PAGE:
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Restaurants, American Wicker Park
5 out of 5 stars
(2user reviews)
 (Photograph: Martha Williams)
Photograph: Martha WilliamsEverything bagel with scallion cream cheese at Brobagel.
 (Photograph: Martha Williams)
Photograph: Martha WilliamsBrobagel
 (Photograph: Martha Williams)
Photograph: Martha WilliamsThe mozz sandwich at Brobagel.
 (Photograph: Martha Williams)
Photograph: Martha WilliamsGarlic bagel with siracha cream cheese at Brobagel.
 (Photograph: Martha Williams)
Photograph: Martha WilliamsThe vegan at Brobagel.
 (Photograph: Martha Williams)
Photograph: Martha WilliamsBrobagel
 (Photograph: Martha Williams)
Photograph: Martha WilliamsLox sandwich at Brobagel.
 (Photograph: Martha Williams)
Photograph: Martha WilliamsThe brobagel club at Brobagel.
 (Photograph: Martha Williams)
Photograph: Martha WilliamsChicken soup at Brobagel.
 (Photograph: Martha Williams)
Photograph: Martha WilliamsBrobagel

Time Out says

Chicago may not be known for great bagels, but with the opening of Brobagel, there’s another fairly solid spot to find them in city limits. Located in a tiny space next to Piece Brewery & Pizzeria, Brobagel is a new venture from Piece owner Bill Jacobs, who ran a local chain of bagel shops, Jacobs Bros. Bagels, with his brothers in Chicago in the ‘80s and ‘90s, before selling it.

Now he’s back with Brobagel, which offers about a dozen kinds of bagels, 10 spreads, and a menu of breakfast and lunch sandwiches. The space is miniscule, with zero seats, but you can hover along the wall, where there’s enough counter space to spread out your bagels and coffee, which uses Metropolis beans. Brobagel immediately gets one thing right—they don’t automatically toast bagels, and when I asked which they’d recommend, our server said untoasted, which is how they’re traditionally eaten in New York. And that’s good, because these bagels don’t need toasting. I liked the sriracha spread quite a bit, since the hot sauce is tempered with cream cheese and there’s a faint sweetness that comes through. Try it on the garlic bagel, which is studded with bits of garlic, and has a pleasantly chewy texture, though I’d love a little more crispness on the edge.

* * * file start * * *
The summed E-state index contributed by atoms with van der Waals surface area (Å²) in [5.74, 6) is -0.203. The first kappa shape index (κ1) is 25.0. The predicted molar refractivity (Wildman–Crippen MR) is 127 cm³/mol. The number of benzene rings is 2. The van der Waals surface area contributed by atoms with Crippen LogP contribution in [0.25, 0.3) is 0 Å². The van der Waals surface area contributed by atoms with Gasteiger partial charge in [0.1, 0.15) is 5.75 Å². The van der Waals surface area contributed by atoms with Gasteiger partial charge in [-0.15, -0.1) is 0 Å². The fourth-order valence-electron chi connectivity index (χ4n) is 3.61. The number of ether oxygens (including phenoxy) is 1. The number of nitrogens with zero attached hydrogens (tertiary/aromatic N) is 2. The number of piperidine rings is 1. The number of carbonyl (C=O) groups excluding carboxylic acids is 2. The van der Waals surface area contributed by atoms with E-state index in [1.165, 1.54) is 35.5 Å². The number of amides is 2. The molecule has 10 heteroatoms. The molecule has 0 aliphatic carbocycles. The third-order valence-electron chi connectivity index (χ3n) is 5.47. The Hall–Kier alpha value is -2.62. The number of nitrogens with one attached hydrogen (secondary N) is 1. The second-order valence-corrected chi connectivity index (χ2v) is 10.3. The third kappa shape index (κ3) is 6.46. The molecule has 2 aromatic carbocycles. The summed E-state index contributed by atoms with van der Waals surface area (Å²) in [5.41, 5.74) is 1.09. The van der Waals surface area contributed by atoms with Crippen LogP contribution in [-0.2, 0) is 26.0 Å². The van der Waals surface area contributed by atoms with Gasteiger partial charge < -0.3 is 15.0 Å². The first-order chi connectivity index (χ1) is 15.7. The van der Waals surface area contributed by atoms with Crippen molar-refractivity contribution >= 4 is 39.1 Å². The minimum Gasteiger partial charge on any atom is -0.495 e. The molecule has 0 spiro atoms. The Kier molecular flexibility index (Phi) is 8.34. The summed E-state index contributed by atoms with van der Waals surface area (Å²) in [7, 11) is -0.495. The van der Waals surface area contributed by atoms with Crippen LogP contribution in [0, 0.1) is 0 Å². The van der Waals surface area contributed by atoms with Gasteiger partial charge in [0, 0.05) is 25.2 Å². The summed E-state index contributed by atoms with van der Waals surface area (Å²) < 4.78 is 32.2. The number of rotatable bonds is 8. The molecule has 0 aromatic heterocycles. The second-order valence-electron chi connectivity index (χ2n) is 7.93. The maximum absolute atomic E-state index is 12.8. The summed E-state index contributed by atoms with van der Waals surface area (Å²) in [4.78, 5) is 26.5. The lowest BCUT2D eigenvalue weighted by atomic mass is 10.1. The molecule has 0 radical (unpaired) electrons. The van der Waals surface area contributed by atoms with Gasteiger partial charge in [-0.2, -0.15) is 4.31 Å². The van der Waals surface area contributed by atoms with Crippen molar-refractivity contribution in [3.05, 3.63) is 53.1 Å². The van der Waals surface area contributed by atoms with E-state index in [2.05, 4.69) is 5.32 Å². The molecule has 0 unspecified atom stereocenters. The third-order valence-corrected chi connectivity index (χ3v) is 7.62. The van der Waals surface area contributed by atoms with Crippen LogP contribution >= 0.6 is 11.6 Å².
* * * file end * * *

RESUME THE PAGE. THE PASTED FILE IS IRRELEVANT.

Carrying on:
I also zeroed on the lox sandwich—draping a bagel with lox, onions and cream cheese is my preferred way to eat bagels. Here, it’s turned into a sandwich with a double layer of Nova lox, thinly sliced tomato and onion, plus a smear of plain cream cheese. You can also add capers, which I’d recommend, since it adds a hit of salt and balances the sandwich. If you’re there over lunch, the turkey special layers turkey with bacon, fennel, manchego and caramelized onion spread, and it's also a solid bet. There’s just enough filling to feel substantial, but not so much that it falls apart, (a common problem with bagel sandwiches), and there’s a nice mix of textures and balance of savory and sweet.

The biggest thing working against Brobagel is the name, it seems, and if I were wandering along North Avenue, it would not entice me to stop in. But there are no bros here, just good bagels.

By: Amy Cavanaugh



Address: 1931 W North Ave
Transport: El stop: Blue to Damen. Bus: 50, 56, 72.
Opening hours: Daily 6:30am-3pm
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Users say (2)

5 out of 5 stars